Wednesday was a rough day. Two important parts of my life came to a whimpering, and regretfully expected conclusion. Gary Neville - Mr Manchester United - retired with immediate effect. It frightens me to my core that just Scholes and Giggs remain from the glorious core of my football heroes as a youth. On a musical level Wednesday saw the official announcement of the end of the White Stripes. It has been pretty obvious as Jack White dedicates more time to The Dead Weather and The Raconteurs that his collaboration with hugely under-rated percussionist Meg would be put to bed. I admit to finding it a little odd that White decided to announce a split rather than simply leave The White Stripes option on the back burner for a possible future renaissance. It would appear though that he has become fed up with Stripes related questions when promoting his current projects and perhaps wanted to offer fans some closure. It is arguable that the Stripes persona had worn tired as recent albums though impressive have lacked the sparkle that Raconteurs and Dead Weather have offered. White's songwriting partnership with Benson in particular offers a truly exciting combination of talents that has already given two quite magnificent albums for a so-called 'side-project.' The cynic in me might also suggest that the 'unreleased material' he pledged to release as a thank you to fans will now generate much more publicity and consequent sales as a result. I tend not to think of Jack White as especially financially motivated - the extra cash gained from a Bond theme and Coke commercial will surely ensure he has enough to fulfill his penchant for fancy dress and red trousers for the foreseeable future (atleast until the Stripes reform for Glastonbury 2025 anyway.) If he really falls on hard times he can go back to teaching musical instruments to cartoon characters.
So as is my laboured tradition I present my five must have White Stripes tracks. They really are one of my favourite bands of all time; as long term followers will know from previous blogs eulogising over their Glastonbury set of 2005. Thankfully everything White does seems to appeal to me so I can enjoy his future output hopefully without pining too much for the red and white days of old. I will steer clear of songs I have previously featured in the blog which may explain some of the choices!
Best Led Zep style wig out
Jack has always managed to sneak at least one blatant homage to the more indulgent moments of 1970s rock. It seems that as the Stripes career these moments have become a resident feature of each album. Noteworthy moments include Hello Operator from Der Stijl and Prickly Thorn, But Sweetly Worn from Icky Thump. It is easy to pick out the crowning glory though. Page and Plant themselves would've been proud of the immense seven minute plus opus from Elephant. If you can listen to this without accompanying it with closed eyes, absurd lunges and air guitar soloing I have no time for you.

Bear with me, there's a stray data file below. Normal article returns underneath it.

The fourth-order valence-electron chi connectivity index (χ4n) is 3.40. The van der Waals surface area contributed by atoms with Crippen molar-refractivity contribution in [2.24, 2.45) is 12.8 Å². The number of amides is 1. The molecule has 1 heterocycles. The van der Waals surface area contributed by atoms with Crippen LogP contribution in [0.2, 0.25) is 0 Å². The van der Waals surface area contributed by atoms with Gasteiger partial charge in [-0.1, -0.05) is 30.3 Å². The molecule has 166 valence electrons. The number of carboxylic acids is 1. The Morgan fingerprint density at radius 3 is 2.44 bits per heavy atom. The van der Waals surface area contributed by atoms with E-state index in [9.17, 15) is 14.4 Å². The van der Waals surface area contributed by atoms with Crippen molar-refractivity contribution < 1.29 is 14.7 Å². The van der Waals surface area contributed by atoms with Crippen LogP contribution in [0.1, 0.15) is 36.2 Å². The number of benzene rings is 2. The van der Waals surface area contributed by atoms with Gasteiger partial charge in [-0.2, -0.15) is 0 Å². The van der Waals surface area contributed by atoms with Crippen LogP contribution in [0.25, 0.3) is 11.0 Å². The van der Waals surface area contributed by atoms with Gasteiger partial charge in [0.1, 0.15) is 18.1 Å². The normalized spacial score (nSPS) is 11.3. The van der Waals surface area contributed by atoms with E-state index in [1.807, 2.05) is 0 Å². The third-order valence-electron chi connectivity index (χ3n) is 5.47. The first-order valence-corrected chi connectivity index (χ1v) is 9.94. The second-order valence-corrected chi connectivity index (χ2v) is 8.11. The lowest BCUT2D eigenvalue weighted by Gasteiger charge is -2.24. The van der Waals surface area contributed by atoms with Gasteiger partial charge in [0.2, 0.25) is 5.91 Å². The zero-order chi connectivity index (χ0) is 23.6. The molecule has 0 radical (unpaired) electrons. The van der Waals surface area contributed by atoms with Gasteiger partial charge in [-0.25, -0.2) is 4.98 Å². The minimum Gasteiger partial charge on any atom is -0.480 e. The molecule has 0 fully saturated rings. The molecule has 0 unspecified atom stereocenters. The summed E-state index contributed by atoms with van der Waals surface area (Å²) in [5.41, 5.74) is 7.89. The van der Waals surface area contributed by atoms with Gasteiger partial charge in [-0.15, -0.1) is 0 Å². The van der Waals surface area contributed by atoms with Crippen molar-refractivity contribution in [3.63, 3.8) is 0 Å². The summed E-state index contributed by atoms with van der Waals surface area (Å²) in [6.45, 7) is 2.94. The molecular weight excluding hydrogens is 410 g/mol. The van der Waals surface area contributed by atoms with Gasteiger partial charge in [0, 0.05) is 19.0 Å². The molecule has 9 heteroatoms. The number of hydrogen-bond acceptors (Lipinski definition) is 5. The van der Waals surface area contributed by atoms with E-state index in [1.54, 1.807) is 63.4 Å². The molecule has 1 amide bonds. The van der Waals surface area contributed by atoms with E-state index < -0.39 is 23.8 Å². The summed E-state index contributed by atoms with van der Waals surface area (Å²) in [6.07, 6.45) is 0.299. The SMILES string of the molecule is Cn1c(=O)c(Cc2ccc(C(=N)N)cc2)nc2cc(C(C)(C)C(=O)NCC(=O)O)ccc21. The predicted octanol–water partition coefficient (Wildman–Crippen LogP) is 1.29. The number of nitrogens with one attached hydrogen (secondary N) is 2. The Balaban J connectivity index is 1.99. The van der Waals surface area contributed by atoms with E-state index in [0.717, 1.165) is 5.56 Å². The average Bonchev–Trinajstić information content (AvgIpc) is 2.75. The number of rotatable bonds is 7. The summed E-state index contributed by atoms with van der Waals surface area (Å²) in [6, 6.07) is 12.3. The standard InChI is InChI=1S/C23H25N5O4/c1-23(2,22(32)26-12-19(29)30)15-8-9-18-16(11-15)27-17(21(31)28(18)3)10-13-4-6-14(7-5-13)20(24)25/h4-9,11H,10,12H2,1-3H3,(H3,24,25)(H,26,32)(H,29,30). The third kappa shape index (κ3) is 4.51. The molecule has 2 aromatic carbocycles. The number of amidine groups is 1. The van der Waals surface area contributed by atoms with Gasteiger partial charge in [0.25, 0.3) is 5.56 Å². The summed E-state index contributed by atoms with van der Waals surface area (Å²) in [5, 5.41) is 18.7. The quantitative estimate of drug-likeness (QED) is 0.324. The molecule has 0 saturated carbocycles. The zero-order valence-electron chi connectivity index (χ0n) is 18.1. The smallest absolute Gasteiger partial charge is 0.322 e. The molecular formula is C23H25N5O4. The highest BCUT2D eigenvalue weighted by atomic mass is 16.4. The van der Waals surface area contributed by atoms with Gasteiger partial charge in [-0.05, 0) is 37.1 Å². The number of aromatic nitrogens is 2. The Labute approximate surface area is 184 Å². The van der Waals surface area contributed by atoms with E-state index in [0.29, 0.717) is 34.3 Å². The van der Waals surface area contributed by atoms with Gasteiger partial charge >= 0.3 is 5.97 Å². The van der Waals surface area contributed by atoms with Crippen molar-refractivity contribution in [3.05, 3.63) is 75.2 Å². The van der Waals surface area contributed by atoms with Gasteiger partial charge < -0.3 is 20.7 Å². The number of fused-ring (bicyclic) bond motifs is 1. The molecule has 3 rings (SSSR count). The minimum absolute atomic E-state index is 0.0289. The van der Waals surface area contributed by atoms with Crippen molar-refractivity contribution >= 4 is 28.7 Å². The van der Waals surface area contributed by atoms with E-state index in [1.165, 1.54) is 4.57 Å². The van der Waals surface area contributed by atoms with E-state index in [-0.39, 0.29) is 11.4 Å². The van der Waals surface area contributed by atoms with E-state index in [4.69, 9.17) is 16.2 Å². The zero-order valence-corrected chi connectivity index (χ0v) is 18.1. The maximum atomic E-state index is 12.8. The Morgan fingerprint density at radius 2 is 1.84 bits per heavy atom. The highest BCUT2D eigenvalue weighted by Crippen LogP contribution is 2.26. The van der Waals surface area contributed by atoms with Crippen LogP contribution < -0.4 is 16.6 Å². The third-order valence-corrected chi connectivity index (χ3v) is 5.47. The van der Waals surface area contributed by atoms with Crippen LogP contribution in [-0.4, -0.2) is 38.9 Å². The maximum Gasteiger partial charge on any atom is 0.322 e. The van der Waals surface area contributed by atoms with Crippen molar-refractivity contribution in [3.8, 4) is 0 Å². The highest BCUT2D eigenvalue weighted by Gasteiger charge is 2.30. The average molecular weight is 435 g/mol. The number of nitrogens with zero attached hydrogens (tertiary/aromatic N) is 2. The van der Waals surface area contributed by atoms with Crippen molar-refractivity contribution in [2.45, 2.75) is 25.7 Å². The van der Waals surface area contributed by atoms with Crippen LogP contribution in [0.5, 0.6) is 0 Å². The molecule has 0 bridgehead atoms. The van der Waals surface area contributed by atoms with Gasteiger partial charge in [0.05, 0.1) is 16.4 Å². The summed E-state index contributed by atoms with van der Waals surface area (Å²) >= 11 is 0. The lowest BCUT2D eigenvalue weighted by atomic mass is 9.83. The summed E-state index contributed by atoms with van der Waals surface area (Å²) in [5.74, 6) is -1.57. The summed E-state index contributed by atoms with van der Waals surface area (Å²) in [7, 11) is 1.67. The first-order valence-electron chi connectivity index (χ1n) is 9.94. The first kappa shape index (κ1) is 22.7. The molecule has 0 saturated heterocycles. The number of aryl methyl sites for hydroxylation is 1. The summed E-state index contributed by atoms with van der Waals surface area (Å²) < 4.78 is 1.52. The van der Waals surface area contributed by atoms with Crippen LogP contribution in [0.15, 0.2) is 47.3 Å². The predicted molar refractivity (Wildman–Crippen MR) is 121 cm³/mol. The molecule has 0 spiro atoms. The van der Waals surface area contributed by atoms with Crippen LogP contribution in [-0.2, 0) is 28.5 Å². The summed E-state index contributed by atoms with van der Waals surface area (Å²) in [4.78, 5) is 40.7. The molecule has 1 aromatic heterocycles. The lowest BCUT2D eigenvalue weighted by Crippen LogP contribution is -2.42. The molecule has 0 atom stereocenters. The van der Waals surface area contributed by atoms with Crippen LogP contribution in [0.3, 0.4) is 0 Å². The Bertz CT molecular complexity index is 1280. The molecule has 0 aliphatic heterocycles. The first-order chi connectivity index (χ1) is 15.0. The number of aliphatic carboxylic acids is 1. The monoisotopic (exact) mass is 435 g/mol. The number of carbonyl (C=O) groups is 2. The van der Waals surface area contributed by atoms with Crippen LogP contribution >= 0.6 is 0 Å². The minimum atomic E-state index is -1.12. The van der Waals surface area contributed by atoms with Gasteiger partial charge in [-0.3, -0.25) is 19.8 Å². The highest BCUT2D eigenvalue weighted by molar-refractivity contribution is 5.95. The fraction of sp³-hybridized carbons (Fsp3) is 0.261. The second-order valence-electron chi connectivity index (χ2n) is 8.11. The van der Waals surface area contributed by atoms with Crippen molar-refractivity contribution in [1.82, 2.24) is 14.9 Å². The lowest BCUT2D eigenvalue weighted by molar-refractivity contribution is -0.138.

My, my, what a sweet heart you have!
In a world of ego driven, pompous showman playing the hardman Jack White is a bit of a no mark. Back in the day there was that scuffle with the frontman of some wretched Strokes wannabe band who's name escapes me but on the whole he has either failed to or shown no interest in being a rock star in the stereotypical sense. In fact, in the same way as a wig out per album is a given, so is an utterly charming, simple ode which exposes the sweet natured boy from Detroit. Fell in love with a girl is a tempting choice, as are I want to the Boy to warm your mother's heart and I'm Lonely (but I aint that lonely yet). However although a tad predictable perhaps, I can't look past this gem which the Moldy Peaches have spent their entire career trying to recreate.
An added bonus here is an awesome US school choir giving it a go; awesome not for the sound as much as one stand-out mullet - see if you can spot it!
The Bat Shit mental award
There really is never a dull moment with Jack White. He managed to pull out of the bag some of the most unhinged and ridiculous songs which somehow managed to work. I could make a case for Little Acorns and Little Ghost amongst others for this choice but ever since I first heard this song it has stood out as brilliant yet utterly crackers. The video is also absolutely glorious too.
Music as Art
I've never been a great lover of music videos. I think it stems from not having grown up with satellite tvGondry has proved fruitful from their early years and it would not be understated to consider the French director as one of the driving forces behind the band's success. My personal favourite is Dead Leaves on the Dirty Ground. What I love about the video is how a simple idea of homecoming to a trashed house is expanded into something so much more.
Masters of Interpretation
Many artists consider covers to be old hat and unimaginative. In many cases this is the case - brilliant covers are few and far between and two often today a switch of gender on a vocal is considered revolutionary. One thing the White Stripes could never be accused of is taking the easy option with their covers and in many ways they have set the benchmark. The two standouts are well known and in a break from tradition I'm going to link to both of them. In both instances White's vocal drives to the heart of the emotion of the song and fully interprets the original sentiment with remarkable ease.
Fantastic band who'll be sadly missed, maybe Meg can finally fulfill her dream of becoming a chef?
I'd love to know your favourite White Stripes moments so please leave a comment.